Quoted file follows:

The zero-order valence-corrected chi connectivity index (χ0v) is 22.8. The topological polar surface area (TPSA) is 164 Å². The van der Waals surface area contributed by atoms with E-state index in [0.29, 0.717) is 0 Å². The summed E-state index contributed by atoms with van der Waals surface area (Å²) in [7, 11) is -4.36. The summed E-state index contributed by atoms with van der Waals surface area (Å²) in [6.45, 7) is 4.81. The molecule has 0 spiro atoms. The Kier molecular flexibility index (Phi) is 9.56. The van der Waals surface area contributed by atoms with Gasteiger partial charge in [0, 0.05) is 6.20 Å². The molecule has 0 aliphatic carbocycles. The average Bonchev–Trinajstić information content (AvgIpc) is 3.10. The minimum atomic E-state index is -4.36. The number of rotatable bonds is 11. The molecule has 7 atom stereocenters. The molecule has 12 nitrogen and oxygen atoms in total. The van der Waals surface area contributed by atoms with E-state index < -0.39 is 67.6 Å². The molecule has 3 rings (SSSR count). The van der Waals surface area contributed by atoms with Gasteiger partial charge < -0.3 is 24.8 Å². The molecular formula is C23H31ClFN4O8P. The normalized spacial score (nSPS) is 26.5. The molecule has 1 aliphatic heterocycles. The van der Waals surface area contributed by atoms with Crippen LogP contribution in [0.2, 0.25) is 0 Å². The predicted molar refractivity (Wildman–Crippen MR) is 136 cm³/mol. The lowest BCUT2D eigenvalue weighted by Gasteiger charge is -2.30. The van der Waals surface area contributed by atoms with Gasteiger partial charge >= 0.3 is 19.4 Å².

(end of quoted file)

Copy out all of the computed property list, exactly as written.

The zero-order valence-corrected chi connectivity index (χ0v) is 22.8. The topological polar surface area (TPSA) is 164 Å². The van der Waals surface area contributed by atoms with E-state index in [0.29, 0.717) is 0 Å². The summed E-state index contributed by atoms with van der Waals surface area (Å²) in [7, 11) is -4.36. The summed E-state index contributed by atoms with van der Waals surface area (Å²) in [6.45, 7) is 4.81. The molecule has 0 spiro atoms. The Kier molecular flexibility index (Phi) is 9.56. The van der Waals surface area contributed by atoms with Gasteiger partial charge in [0, 0.05) is 6.20 Å². The molecule has 0 aliphatic carbocycles. The average Bonchev–Trinajstić information content (AvgIpc) is 3.10. The minimum atomic E-state index is -4.36. The number of rotatable bonds is 11. The molecule has 7 atom stereocenters. The molecule has 12 nitrogen and oxygen atoms in total. The van der Waals surface area contributed by atoms with E-state index < -0.39 is 67.6 Å². The molecule has 3 rings (SSSR count). The van der Waals surface area contributed by atoms with Gasteiger partial charge < -0.3 is 24.8 Å². The molecular formula is C23H31ClFN4O8P. The normalized spacial score (nSPS) is 26.5. The molecule has 1 aliphatic heterocycles. The van der Waals surface area contributed by atoms with Crippen LogP contribution in [0.2, 0.25) is 0 Å². The predicted molar refractivity (Wildman–Crippen MR) is 136 cm³/mol. The lowest BCUT2D eigenvalue weighted by Gasteiger charge is -2.30. The van der Waals surface area contributed by atoms with Gasteiger partial charge >= 0.3 is 19.4 Å².